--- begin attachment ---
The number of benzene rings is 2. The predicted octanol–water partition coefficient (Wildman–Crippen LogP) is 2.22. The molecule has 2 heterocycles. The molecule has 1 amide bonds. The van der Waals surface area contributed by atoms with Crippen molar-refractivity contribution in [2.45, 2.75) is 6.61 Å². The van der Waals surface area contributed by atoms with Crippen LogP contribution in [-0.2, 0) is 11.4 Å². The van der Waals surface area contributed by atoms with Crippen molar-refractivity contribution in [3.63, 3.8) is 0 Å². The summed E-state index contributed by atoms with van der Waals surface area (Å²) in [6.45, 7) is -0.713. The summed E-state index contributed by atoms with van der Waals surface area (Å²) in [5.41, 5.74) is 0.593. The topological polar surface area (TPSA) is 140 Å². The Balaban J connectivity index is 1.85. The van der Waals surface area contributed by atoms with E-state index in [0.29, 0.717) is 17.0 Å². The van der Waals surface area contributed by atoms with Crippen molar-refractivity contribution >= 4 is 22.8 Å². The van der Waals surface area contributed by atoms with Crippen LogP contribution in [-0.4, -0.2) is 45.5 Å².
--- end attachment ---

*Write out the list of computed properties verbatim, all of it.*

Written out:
The number of benzene rings is 2. The predicted octanol–water partition coefficient (Wildman–Crippen LogP) is 2.22. The molecule has 2 heterocycles. The molecule has 1 amide bonds. The van der Waals surface area contributed by atoms with Crippen molar-refractivity contribution in [2.45, 2.75) is 6.61 Å². The van der Waals surface area contributed by atoms with Crippen LogP contribution in [-0.2, 0) is 11.4 Å². The van der Waals surface area contributed by atoms with Crippen molar-refractivity contribution in [3.63, 3.8) is 0 Å². The summed E-state index contributed by atoms with van der Waals surface area (Å²) in [6.45, 7) is -0.713. The summed E-state index contributed by atoms with van der Waals surface area (Å²) in [5.41, 5.74) is 0.593. The topological polar surface area (TPSA) is 140 Å². The Balaban J connectivity index is 1.85. The van der Waals surface area contributed by atoms with E-state index in [0.29, 0.717) is 17.0 Å². The van der Waals surface area contributed by atoms with Crippen molar-refractivity contribution >= 4 is 22.8 Å². The van der Waals surface area contributed by atoms with Crippen LogP contribution in [-0.4, -0.2) is 45.5 Å².